WASHINGTON – Across a vast global chessboard, the pieces were set in motion Wednesday.
In Moscow, Igor Sutyagin, an imprisoned physicist, was transported from a prison camp near the Arctic Circle to the high-security Lefortovo facility and ushered into a room to meet with a general from the Russian security services and three U.S. diplomats.
On the other side of the world, five alleged Russian spies due in U.S. federal court Wednesday were instead transferred to New York to join five other suspected spies detained there.
The moves appeared to foreshadow another turn in the already intrigue-laden case of the 10 accused deep cover agents for Russia: The possibility of the largest U.S.-Russia spy swap since the end of the Cold War.
The mother of Sutyagin, the Russian scientist convicted in 2004 of spying for the U.S., told the Los Angeles Times that her son was hastily transported to Moscow from a prison camp and told that if he confessed to spying, he would be among 10 people exchanged “for the 10 Russians recently arrested in the United States.”
In the U.S., lawyers for the accused would say only that talks with federal prosecutors were ongoing.
“We are in negotiations with the government, and they’re of a sensitive nature and we’re not going to comment on them,” said Fiona Doherty, a lawyer representing Anna Chapman, the young Russian redhead who has been fodder for tabloid newspapers.
“I can’t say anything publicly about it right now,” said Charles Burnham, a lawyer for accused spy Patricia Mills.
The 10 spying suspects were officially charged in a federal indictment unsealed in New York on Wednesday of trying to secretly gather information for Russia. An 11th suspect, Christopher Metsos, was arrested in Cyprus last week, but disappeared after being released on bail. The indictment mirrored charges outlined in the criminal complaint that led to their arrests last month.
Arraignment for the 10 defendants in custody is scheduled for today in New York before U.S. District Judge Kimba M. Wood.
As rumors of a spy swap rippled Wednesday across Moscow and Washington, both governments clammed up. State Department spokesman Mark Toner would only confirm that a high-ranking U.S. diplomat, William Burns, discussed the spy case with Russian Ambassador Sergey Kislyak in a meeting at Kislyak’s residence. He referred further questions to the Justice Department, where spokesman Dean Boyd declined to comment.
A 20-person spy swap would be one of the largest in U.S. history. In 1985, the U.S. freed four Eastern Europeans charged with espionage in exchange for 25 Eastern Europeans held prisoner in East Germany and Poland.
In another famous trade, downed U.S. U-2 spy plane pilot Francis Gary Powers was exchanged for KGB spy Col. Rudolph Abel in 1962.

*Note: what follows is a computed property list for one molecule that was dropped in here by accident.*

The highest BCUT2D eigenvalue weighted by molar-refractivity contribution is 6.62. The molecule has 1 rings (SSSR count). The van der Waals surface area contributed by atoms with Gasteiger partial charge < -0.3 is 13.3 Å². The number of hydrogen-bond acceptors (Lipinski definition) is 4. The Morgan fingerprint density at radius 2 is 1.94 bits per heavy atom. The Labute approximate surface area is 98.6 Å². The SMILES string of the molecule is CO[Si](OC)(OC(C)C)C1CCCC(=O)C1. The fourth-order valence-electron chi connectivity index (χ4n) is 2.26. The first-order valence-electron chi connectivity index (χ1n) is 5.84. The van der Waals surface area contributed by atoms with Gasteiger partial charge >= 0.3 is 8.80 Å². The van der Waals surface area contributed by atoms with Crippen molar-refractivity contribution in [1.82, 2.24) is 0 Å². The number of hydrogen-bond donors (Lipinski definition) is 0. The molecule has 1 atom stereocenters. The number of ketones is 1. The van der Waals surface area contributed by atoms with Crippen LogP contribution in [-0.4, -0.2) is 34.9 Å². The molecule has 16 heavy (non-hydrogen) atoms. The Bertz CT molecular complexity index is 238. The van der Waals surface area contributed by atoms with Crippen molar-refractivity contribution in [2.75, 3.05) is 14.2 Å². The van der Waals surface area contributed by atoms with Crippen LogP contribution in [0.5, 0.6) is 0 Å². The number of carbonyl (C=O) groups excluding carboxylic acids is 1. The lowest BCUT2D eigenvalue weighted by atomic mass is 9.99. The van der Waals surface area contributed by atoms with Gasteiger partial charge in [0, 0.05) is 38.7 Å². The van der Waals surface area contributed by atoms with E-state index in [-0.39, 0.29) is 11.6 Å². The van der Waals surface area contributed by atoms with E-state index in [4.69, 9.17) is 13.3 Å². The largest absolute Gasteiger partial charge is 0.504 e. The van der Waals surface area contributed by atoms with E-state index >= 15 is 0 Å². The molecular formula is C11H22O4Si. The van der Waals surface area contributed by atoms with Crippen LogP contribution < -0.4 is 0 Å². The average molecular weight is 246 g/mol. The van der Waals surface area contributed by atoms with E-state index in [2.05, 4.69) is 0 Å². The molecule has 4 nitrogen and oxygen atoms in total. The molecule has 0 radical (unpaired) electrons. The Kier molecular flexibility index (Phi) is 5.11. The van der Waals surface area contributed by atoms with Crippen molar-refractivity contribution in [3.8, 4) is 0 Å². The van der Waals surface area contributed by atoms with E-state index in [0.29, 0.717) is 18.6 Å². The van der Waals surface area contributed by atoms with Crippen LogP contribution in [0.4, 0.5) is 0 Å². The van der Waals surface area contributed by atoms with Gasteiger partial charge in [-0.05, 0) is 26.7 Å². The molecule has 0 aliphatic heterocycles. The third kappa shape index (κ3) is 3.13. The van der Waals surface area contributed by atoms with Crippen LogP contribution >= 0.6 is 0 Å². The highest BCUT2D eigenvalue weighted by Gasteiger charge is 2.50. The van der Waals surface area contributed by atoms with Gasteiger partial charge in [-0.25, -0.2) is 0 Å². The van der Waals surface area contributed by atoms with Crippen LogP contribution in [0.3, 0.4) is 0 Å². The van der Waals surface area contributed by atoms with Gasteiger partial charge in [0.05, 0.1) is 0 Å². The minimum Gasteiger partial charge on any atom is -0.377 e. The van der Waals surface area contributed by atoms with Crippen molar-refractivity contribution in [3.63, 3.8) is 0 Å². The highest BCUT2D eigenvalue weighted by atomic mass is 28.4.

The 10 defendants arrested last month are accused of living double lives by embedding themselves in suburban America in an effort to cultivate influential people and draw out secrets. But they have not been charged with receiving classified information.
Sutyagin, the Russian prisoner taken to Moscow on Tuesday, is a former researcher for the USA and Canada Institute, a Moscow-based think tank. He is serving a 15-year sentence, said his mother, Svetlana Sutyagina.
The 45-year-old scientist was arrested in 1999 and spent five years in pretrial detention. In 2004, Sutyagin was found guilty of passing classified information on Russian submarines and missile systems to a British company called Alternative Future, which the investigation claimed was a CIA front.
After arriving at Moscow’s Lefortovo prison, Sutyagin was taken into a room where he met with a Russian general and three U.S. diplomats, his mother said.
“He was told that he and nine other prisoners will be exchanged” for the Russians recently arrested in the United States, his mother said, adding that her son told her the list was prepared by U.S. officials. “If he agreed, Igor was told he would have to sign a document, which among other things contained a paragraph where Igor was to confess of spying, which he never did before.”
“Under different circumstances my son would have never done that,” Sutyagina said. “But Igor was in such a state of shock that he signed the document.”
Russian and international human rights organizations long have argued that Sutyagin was dealing only with officially published, unclassified information and that his conviction was politically motivated to discourage Russian scientists and intellectuals from cooperating with the West.
Some Russian observers and political commentators hurried to hail reports of an impending spy swap as another sign of improvement in Russian-U.S. relations.
“On the one hand, if the deal is really in the works, that will be the Kremlin’s confirmation that these people were fulfilling some special tasks in the United States in favor of Russia,” said Andrei Kortunov, president of New Eurasia Foundation, a Moscow-based think tank. “On the other hand, that means that both sides want to hush up the affair quickly and thus demonstrate that both Moscow and Washington are ready to leave the spy scandal behind them and continue to develop the positive trend in their relationship.”
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